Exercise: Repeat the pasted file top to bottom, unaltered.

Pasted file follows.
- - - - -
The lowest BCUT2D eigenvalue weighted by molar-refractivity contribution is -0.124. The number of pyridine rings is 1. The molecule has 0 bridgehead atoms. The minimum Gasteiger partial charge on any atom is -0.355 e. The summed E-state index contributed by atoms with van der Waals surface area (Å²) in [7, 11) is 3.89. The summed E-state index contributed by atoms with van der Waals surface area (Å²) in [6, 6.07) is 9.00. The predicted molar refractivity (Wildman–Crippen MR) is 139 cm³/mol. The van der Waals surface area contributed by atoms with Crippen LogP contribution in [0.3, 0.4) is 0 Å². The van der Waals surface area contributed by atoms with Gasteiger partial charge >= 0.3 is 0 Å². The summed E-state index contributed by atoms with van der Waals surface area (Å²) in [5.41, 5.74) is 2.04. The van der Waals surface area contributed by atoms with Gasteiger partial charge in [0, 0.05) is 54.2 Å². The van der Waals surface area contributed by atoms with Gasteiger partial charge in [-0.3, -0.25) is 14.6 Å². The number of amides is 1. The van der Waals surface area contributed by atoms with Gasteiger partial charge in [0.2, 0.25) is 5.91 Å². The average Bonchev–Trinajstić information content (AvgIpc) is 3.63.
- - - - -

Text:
The lowest BCUT2D eigenvalue weighted by molar-refractivity contribution is -0.124. The number of pyridine rings is 1. The molecule has 0 bridgehead atoms. The minimum Gasteiger partial charge on any atom is -0.355 e. The summed E-state index contributed by atoms with van der Waals surface area (Å²) in [7, 11) is 3.89. The summed E-state index contributed by atoms with van der Waals surface area (Å²) in [6, 6.07) is 9.00. The predicted molar refractivity (Wildman–Crippen MR) is 139 cm³/mol. The van der Waals surface area contributed by atoms with Crippen LogP contribution in [0.3, 0.4) is 0 Å². The van der Waals surface area contributed by atoms with Gasteiger partial charge >= 0.3 is 0 Å². The summed E-state index contributed by atoms with van der Waals surface area (Å²) in [5.41, 5.74) is 2.04. The van der Waals surface area contributed by atoms with Gasteiger partial charge in [0, 0.05) is 54.2 Å². The van der Waals surface area contributed by atoms with Gasteiger partial charge in [-0.3, -0.25) is 14.6 Å². The number of amides is 1. The van der Waals surface area contributed by atoms with Gasteiger partial charge in [0.2, 0.25) is 5.91 Å². The average Bonchev–Trinajstić information content (AvgIpc) is 3.63.